A U.S. Senate committee announced late Tuesday that a Sept. 20 hearing on Wells Fargo’s sales practices will include testimony from the bank’s CEO, John Stumpf, and top regulators.
The Senate Banking Committee hearing is entitled “An Examination of Wells Fargo’s Unauthorized Accounts and the Regulatory Response,” the panel’s chairman, Sen. Richard Shelby, R-Ala., said.
Tom Curry, the Comptroller of the Currency, and Richard Cordray, director of the Consumer Financial Protection Bureau, are also scheduled to testify at the session, which is set to begin at 10 a.m.
Five Democratic members of the committee asked Shelby on Monday to hold immediate hearings following Wells Fargo’s agreement last week to pay $185 million in fines to regulators and the city and county of Los Angeles.
Wells Fargo reached the settlement to resolve claims that its employees opened more than 2 million deposit and credit card accounts that may not have been authorized by consumers. The San Francisco-based bank, which has its largest employment base in Charlotte, did not admit or deny the allegations.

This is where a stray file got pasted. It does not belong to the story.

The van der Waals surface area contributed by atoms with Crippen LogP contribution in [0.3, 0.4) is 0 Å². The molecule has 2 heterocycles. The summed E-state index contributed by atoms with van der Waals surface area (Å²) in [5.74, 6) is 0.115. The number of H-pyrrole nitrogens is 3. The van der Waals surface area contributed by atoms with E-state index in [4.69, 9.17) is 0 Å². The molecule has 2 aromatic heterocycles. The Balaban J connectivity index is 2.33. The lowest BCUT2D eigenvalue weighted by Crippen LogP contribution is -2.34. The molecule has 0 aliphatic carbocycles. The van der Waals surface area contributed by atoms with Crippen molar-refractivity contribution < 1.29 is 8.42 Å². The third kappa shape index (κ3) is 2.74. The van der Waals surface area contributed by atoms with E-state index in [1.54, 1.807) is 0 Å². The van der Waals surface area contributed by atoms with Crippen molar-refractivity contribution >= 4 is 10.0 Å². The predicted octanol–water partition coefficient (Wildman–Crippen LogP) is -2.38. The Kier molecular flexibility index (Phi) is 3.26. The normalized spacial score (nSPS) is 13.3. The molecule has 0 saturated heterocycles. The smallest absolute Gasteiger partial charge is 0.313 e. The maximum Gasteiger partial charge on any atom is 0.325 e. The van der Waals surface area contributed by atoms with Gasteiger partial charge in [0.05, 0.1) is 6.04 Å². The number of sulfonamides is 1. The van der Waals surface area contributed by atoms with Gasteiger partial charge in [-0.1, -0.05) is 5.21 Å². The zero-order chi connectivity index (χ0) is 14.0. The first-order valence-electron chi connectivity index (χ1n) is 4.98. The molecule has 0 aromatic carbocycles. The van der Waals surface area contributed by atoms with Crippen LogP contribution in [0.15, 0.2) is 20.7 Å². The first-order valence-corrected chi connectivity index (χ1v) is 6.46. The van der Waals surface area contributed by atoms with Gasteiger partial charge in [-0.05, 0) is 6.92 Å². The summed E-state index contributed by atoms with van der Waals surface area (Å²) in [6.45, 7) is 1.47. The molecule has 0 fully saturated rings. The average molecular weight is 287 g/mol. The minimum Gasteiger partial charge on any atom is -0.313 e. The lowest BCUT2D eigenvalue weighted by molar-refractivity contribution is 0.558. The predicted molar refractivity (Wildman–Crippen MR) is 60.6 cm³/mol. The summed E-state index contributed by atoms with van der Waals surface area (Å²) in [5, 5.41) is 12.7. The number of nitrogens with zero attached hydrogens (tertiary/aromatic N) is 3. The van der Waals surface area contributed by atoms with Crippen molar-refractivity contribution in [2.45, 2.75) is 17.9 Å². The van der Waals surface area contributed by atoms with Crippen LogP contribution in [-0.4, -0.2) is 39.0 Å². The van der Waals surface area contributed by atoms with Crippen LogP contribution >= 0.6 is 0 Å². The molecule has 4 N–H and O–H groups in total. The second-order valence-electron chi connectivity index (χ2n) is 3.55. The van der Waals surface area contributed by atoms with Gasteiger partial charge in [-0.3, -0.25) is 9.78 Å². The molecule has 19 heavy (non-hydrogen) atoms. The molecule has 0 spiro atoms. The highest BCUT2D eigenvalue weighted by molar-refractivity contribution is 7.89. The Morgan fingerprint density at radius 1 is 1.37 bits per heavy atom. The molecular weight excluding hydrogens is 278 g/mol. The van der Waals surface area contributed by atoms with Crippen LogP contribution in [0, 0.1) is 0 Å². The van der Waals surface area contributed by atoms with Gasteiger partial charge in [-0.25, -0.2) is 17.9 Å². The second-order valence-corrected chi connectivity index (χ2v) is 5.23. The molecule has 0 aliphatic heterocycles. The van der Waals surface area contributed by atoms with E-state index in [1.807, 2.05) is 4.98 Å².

In a letter to Shelby, the five senators said the “magnitude of this situation warrants thorough and comprehensive review.”
“We should accept nothing less than a full and transparent explanation of what went wrong, who is responsible, how to fix it, and how to prevent such fraud in the future,” reads the letter, which says the hearing should include testimony from Stumpf.
A spokesperson for Wells Fargo confirmed the bank will attend the hearing but didn’t comment further. In an interview Tuesday with The Wall Street Journal, Stumpf said he is prepared to “share Wells Fargo’s story” at the hearing.
On Tuesday, Wells Fargo announced that it’s eliminating sales goals for retail bankers starting Jan. 1.
Speaking at a banking conference in New York on Tuesday, Chief Financial Officer John Shrewsberry said the move is intended to make certain Wells Fargo’s customers have “the full confidence” that the bank is acting in their best interests.